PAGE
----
Unlike the great philosophers of the olden days, I didn’t grow up wanting to be a philosopher. I wanted to be a superhero, and when that didn’t pan out, I switched to professional baseball. While playing baseball and studying biology at Colby College, two beloved philosophy teachers captivated me. Off I went to graduate school at the University of Pennsylvania, where I realized that I was mostly interested in ethics. By the time I arrived at St. John’s in 1991 after stints at the College of William & Mary and Colby, I knew I was destined for “messy” ethics. I’m an “anti-theory" fellow, and this explains my deep interest in literature. Good stories can best capture the subtle, conflicting, slippery elements of human life and character. All sorts of things matter to us, and contrary to what most ethical theories suggest, the things that matter share no common denominator and admit of no canonical ordering. We’re really complicated creatures, so moral philosophers worth their salt must pursue the (impossible) goal of being people on whom nothing is lost. Everything I teach has to do with ethics in one way or another.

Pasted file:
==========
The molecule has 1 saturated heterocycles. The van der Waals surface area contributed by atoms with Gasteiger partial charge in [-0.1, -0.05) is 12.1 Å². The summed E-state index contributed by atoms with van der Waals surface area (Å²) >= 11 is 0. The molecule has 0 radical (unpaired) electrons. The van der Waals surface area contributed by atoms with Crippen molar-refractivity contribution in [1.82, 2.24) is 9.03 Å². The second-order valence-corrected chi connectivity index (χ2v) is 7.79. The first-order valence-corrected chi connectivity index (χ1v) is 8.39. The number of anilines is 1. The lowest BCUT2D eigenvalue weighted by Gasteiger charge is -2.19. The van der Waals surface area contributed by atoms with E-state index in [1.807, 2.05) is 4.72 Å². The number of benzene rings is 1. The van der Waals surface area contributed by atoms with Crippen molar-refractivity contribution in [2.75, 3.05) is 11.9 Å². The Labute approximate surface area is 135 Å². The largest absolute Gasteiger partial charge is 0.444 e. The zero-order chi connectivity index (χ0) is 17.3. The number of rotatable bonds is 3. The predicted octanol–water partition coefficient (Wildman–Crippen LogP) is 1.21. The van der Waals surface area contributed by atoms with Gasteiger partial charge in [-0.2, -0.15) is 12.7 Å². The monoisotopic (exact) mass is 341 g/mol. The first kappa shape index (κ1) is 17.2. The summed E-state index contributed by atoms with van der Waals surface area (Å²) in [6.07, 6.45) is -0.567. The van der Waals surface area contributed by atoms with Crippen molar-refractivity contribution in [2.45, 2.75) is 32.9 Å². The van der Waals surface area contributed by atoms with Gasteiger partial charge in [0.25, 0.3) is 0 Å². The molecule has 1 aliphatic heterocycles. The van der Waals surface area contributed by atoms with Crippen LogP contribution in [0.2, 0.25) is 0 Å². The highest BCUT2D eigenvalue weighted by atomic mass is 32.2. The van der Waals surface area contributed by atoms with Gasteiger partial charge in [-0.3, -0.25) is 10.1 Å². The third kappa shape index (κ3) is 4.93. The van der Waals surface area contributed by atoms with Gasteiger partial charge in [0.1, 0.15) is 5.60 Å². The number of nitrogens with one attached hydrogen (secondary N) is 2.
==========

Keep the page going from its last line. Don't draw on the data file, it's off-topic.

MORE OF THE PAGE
When I’m not teaching or doing philosophy, I enjoy spending time with my wife, Mickey, and daughters, Flann and Maddie. I love the outdoors, particularly oceans and mountains. I play a wild fiddle with five strings on top and five sympathetic understrings, and I also write fiction. Born in New York City to Irish immigrants, I actually like to pretend I’m from Maine. My philosophical publications include The Heart of What Matters: The Role for Literature in Moral Philosophy (California, 2001), Modern Honor: A Philosophical Defense (Routledge, 2013), and various essays and reviews in journals like American Philosophical Quarterly, Journal of Value Inquiry, Dialogue, Mind, Philosophy & Phenomenological Research, Ethics, and The Dalhousie Review.
Teaching & Research Interests:
Ethics, Philosophy & Literature, Social & Political Philosophy